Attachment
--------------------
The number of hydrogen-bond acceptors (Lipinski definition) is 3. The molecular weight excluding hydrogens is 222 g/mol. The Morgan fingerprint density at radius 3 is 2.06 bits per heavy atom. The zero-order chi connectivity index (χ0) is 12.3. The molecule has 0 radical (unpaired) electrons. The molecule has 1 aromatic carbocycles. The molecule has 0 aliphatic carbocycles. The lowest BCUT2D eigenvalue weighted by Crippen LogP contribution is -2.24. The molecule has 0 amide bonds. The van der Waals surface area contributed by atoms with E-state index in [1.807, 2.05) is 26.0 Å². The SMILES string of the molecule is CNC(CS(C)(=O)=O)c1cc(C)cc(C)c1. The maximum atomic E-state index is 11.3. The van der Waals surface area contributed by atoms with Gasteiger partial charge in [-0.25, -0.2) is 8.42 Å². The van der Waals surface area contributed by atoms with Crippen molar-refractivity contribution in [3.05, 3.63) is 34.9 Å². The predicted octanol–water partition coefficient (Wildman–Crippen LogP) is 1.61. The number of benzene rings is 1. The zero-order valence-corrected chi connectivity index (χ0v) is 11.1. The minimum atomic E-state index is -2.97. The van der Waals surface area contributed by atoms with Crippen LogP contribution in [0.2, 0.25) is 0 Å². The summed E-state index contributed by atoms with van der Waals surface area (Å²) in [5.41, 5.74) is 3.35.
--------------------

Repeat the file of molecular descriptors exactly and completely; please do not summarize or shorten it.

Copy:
The number of hydrogen-bond acceptors (Lipinski definition) is 3. The molecular weight excluding hydrogens is 222 g/mol. The Morgan fingerprint density at radius 3 is 2.06 bits per heavy atom. The zero-order chi connectivity index (χ0) is 12.3. The molecule has 0 radical (unpaired) electrons. The molecule has 1 aromatic carbocycles. The molecule has 0 aliphatic carbocycles. The lowest BCUT2D eigenvalue weighted by Crippen LogP contribution is -2.24. The molecule has 0 amide bonds. The van der Waals surface area contributed by atoms with E-state index in [1.807, 2.05) is 26.0 Å². The SMILES string of the molecule is CNC(CS(C)(=O)=O)c1cc(C)cc(C)c1. The maximum atomic E-state index is 11.3. The van der Waals surface area contributed by atoms with Gasteiger partial charge in [-0.25, -0.2) is 8.42 Å². The van der Waals surface area contributed by atoms with Crippen molar-refractivity contribution in [3.05, 3.63) is 34.9 Å². The predicted octanol–water partition coefficient (Wildman–Crippen LogP) is 1.61. The number of benzene rings is 1. The zero-order valence-corrected chi connectivity index (χ0v) is 11.1. The minimum atomic E-state index is -2.97. The van der Waals surface area contributed by atoms with Crippen LogP contribution in [0.2, 0.25) is 0 Å². The summed E-state index contributed by atoms with van der Waals surface area (Å²) in [5.41, 5.74) is 3.35.